Washington, D.C.—Today, the Washington Office on Latin America (WOLA), the International Drug Policy Consortium (IDPC), and the Center for Law, Justice and Society (Dejusticia) announce the launch of a new investigative website and photo essay to shed light on the human and societal cost of current drug policies in the Americas. The website, which highlights the efforts of a working group of international experts, provides up-to-date research and analysis on gender-related trends in drug policy and options for reform, while the photo essay shows the human cost these policies have on women in Latin America. The project includes experts from across the hemisphere, including Argentina, Brazil, Chile, Colombia, Costa Rica, Ecuador, Mexico, Puerto Rico, the United Kingdom, the United States, and Uruguay.
Women across the Americas are being incarcerated for minor, non-violent, drug-related crimes at an alarming rate. In Argentina, Brazil, and Costa Rica, well over 60 percent of each country’s female prison population is incarcerated for drug-related crimes; in Ecuador, that number tops 80 percent. The vast majority of these women are not imprisoned for large-scale drug trafficking offenses, but rather for carrying out low-level, high-risk tasks.
The policies that have led to this surge in imprisonment have torn apart families and crippled women’s abilities to find decent, legal employment once they have been released, perpetuating a vicious cycle of desperation and incarceration.
“The devastating impacts of incarceration on these women, their families, and the communities in which they live point to the immediate need to reform drug laws that have served as a foundation for excessively harsh and disproportionate sentences against them,” said Rodrigo Uprimny, Executive Director of Dejusticia and a former member of Colombia’s Constitutional Court. “There is an urgent need to implement alternatives to incarceration for low-level, non-violent offenders, particularly those from the most vulnerable sectors of society.”
The international working group, comprised of government officials, lawyers, researchers, and advocates, will develop a guide that recommends strategies for public policy reform applicable to women incarcerated for drug offenses. These guidelines will serve to inform and advance policies that protect the rights of these women and help end the mass incarceration of non-violent drug offenders.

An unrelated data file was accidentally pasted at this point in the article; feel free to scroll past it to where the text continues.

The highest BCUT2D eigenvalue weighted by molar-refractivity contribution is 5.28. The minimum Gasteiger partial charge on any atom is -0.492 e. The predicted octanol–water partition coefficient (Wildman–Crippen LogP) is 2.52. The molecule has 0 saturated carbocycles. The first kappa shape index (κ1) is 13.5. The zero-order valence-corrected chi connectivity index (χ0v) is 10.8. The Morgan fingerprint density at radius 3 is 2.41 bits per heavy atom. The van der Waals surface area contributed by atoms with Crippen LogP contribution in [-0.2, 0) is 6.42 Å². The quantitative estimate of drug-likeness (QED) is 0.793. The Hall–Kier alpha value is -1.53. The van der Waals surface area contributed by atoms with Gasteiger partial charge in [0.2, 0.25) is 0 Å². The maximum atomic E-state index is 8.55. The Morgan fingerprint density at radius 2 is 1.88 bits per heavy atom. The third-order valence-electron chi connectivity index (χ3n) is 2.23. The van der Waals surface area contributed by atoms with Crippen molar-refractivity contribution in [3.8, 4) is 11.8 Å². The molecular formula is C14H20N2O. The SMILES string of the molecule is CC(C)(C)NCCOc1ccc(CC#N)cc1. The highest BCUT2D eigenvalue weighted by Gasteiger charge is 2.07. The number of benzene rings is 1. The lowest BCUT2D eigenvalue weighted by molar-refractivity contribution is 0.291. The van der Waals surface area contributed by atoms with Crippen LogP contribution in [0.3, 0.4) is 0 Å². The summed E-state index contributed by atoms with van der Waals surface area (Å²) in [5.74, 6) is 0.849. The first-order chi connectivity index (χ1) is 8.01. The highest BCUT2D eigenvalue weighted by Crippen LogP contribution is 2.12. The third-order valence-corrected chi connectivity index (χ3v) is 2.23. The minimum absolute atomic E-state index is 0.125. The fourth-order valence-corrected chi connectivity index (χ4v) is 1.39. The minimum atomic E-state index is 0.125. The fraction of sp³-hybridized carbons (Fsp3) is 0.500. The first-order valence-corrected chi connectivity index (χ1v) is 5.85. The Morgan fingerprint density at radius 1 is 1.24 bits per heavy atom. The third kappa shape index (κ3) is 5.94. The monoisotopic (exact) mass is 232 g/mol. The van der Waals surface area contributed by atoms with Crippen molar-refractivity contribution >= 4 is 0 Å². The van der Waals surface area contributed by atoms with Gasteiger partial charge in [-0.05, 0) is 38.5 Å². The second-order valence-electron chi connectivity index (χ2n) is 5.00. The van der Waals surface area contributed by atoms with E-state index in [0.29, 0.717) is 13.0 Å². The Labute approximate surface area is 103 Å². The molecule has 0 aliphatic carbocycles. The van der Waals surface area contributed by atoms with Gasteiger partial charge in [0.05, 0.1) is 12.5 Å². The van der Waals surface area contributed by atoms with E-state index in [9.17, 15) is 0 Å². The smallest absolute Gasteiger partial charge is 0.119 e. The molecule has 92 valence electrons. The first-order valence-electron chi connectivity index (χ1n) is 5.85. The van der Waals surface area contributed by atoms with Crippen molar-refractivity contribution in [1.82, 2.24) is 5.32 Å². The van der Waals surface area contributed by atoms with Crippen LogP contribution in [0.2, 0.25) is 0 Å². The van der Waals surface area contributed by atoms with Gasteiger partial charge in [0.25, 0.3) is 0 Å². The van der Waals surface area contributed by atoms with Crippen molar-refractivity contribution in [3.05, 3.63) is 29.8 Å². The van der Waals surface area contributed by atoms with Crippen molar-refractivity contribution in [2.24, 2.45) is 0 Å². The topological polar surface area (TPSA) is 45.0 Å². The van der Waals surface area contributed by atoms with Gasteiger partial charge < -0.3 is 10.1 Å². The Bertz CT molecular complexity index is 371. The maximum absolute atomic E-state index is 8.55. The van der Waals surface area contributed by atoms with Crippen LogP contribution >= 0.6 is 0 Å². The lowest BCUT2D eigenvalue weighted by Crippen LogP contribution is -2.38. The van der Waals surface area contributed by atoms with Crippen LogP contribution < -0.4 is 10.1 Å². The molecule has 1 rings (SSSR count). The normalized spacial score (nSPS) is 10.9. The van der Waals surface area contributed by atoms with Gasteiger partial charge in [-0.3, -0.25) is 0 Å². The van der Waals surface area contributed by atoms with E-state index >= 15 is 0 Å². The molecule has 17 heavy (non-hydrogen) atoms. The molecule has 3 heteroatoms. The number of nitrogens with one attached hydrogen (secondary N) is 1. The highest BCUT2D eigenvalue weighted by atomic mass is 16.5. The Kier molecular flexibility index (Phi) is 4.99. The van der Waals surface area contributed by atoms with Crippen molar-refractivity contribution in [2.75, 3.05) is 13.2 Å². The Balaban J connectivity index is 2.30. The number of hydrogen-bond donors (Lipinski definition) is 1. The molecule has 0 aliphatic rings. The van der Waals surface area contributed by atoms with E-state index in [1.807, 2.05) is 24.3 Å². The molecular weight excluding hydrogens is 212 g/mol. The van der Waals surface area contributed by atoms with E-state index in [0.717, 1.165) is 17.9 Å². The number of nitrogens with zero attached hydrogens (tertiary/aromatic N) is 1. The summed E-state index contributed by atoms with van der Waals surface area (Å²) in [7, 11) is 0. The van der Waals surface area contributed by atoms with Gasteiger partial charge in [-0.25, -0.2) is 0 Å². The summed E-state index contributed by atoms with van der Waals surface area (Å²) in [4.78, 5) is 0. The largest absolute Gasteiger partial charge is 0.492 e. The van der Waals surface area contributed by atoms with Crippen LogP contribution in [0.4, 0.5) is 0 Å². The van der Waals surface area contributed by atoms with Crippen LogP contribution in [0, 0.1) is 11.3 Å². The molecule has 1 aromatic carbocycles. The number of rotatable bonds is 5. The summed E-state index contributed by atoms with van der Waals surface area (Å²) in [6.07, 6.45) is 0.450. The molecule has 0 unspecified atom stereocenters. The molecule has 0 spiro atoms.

To complement this guide, WOLA has created a photo essay to show the human cost of current drug policies in the Americas. The photos tell the stories of four women, each providing a unique insight into the deeply troubling cycle of poverty, low-level involvement in the drug trade, imprisonment, and recidivism into which women are too often pushed.
“Current drug policies have filled the region’s prisons to bursting with low-level, non-violent offenders, while the heads of drug smuggling rings walk free,” said Coletta Youngers, WOLA Senior Fellow. Nischa Pieris added, “These stories paint a picture of vulnerability, desperation, and incarceration in the Americas. Although these particular narratives take place in Costa Rica, such stories are disturbingly common across the region.” Youngers and Pieris are co-coordinators of the project.
The narratives are based on interviews conducted with women who are or have been incarcerated in the Buen Pastor Prison in Costa Rica. Over 90 percent of the women incarcerated there have more than three children. Providing for those children while they are behind bars can prove difficult, if not impossible. Their stories were chosen because they are representative of the profiles often seen in women incarcerated across the hemisphere.
The International Drug Policy Consortium (IDPC), Dejusticia, and WOLA are working in collaboration with the OAS Inter-American Commission of Women, the Costa Rican Association for the Study and Intervention in Drugs (ACEID), and Corporación Humanas Colombia.
“This project aims to provide useful tools to policymakers seeking to promote more effective and humane policies for women incarcerated for low-level drug offenses,” said Marie Nougier, Senior Research and Communications Officer at IDPC. “We work to ensure that prison is used only as a last resort for vulnerable women involved in minor drug offenses, making use instead of interventions that seek to reduce the socio-economic and personal factors that led them to get involved in the drug trade in the first place.”
Communications Officer, WOLA
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